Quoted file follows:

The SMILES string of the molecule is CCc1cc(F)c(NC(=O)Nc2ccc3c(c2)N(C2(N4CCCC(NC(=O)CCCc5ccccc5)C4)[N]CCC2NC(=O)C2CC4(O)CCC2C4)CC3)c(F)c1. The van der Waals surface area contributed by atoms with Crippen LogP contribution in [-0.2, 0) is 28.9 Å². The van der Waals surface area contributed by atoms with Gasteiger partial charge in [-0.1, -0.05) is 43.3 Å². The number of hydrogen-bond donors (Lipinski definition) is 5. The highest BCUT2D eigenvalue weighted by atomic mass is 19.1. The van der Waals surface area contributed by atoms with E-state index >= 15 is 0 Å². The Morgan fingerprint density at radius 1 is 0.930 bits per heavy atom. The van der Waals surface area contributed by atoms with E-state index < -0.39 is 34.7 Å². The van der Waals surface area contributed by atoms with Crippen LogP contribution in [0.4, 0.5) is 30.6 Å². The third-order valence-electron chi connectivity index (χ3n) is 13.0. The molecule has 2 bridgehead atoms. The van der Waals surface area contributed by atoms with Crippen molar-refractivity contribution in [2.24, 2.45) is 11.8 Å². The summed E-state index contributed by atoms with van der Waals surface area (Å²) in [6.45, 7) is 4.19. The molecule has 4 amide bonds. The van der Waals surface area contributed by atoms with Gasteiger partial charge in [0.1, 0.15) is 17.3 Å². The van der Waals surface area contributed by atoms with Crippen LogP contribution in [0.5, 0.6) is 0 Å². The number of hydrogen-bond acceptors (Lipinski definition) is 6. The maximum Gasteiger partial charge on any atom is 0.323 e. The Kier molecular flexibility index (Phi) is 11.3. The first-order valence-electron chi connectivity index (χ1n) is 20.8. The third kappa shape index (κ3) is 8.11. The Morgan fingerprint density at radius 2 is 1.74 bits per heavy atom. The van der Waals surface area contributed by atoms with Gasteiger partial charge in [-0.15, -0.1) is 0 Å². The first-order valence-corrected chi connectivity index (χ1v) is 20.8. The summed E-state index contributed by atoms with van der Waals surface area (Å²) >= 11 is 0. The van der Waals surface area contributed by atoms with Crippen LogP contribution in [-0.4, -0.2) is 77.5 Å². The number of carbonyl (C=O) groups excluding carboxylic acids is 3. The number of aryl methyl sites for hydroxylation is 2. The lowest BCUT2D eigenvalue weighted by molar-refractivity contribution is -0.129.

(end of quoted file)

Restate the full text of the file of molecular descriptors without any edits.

The SMILES string of the molecule is CCc1cc(F)c(NC(=O)Nc2ccc3c(c2)N(C2(N4CCCC(NC(=O)CCCc5ccccc5)C4)[N]CCC2NC(=O)C2CC4(O)CCC2C4)CC3)c(F)c1. The van der Waals surface area contributed by atoms with Crippen LogP contribution in [-0.2, 0) is 28.9 Å². The van der Waals surface area contributed by atoms with Gasteiger partial charge in [-0.1, -0.05) is 43.3 Å². The number of hydrogen-bond donors (Lipinski definition) is 5. The highest BCUT2D eigenvalue weighted by atomic mass is 19.1. The van der Waals surface area contributed by atoms with E-state index >= 15 is 0 Å². The Morgan fingerprint density at radius 1 is 0.930 bits per heavy atom. The van der Waals surface area contributed by atoms with E-state index < -0.39 is 34.7 Å². The van der Waals surface area contributed by atoms with Crippen LogP contribution in [0.4, 0.5) is 30.6 Å². The third-order valence-electron chi connectivity index (χ3n) is 13.0. The molecule has 2 bridgehead atoms. The van der Waals surface area contributed by atoms with Crippen molar-refractivity contribution in [2.24, 2.45) is 11.8 Å². The summed E-state index contributed by atoms with van der Waals surface area (Å²) in [6.45, 7) is 4.19. The molecule has 4 amide bonds. The van der Waals surface area contributed by atoms with Gasteiger partial charge in [0.1, 0.15) is 17.3 Å². The van der Waals surface area contributed by atoms with Crippen LogP contribution in [0.5, 0.6) is 0 Å². The number of hydrogen-bond acceptors (Lipinski definition) is 6. The maximum Gasteiger partial charge on any atom is 0.323 e. The Kier molecular flexibility index (Phi) is 11.3. The first-order valence-electron chi connectivity index (χ1n) is 20.8. The third kappa shape index (κ3) is 8.11. The Morgan fingerprint density at radius 2 is 1.74 bits per heavy atom. The van der Waals surface area contributed by atoms with Gasteiger partial charge in [-0.15, -0.1) is 0 Å². The first-order valence-corrected chi connectivity index (χ1v) is 20.8. The summed E-state index contributed by atoms with van der Waals surface area (Å²) >= 11 is 0. The van der Waals surface area contributed by atoms with Crippen LogP contribution in [-0.4, -0.2) is 77.5 Å². The number of carbonyl (C=O) groups excluding carboxylic acids is 3. The number of aryl methyl sites for hydroxylation is 2. The lowest BCUT2D eigenvalue weighted by molar-refractivity contribution is -0.129.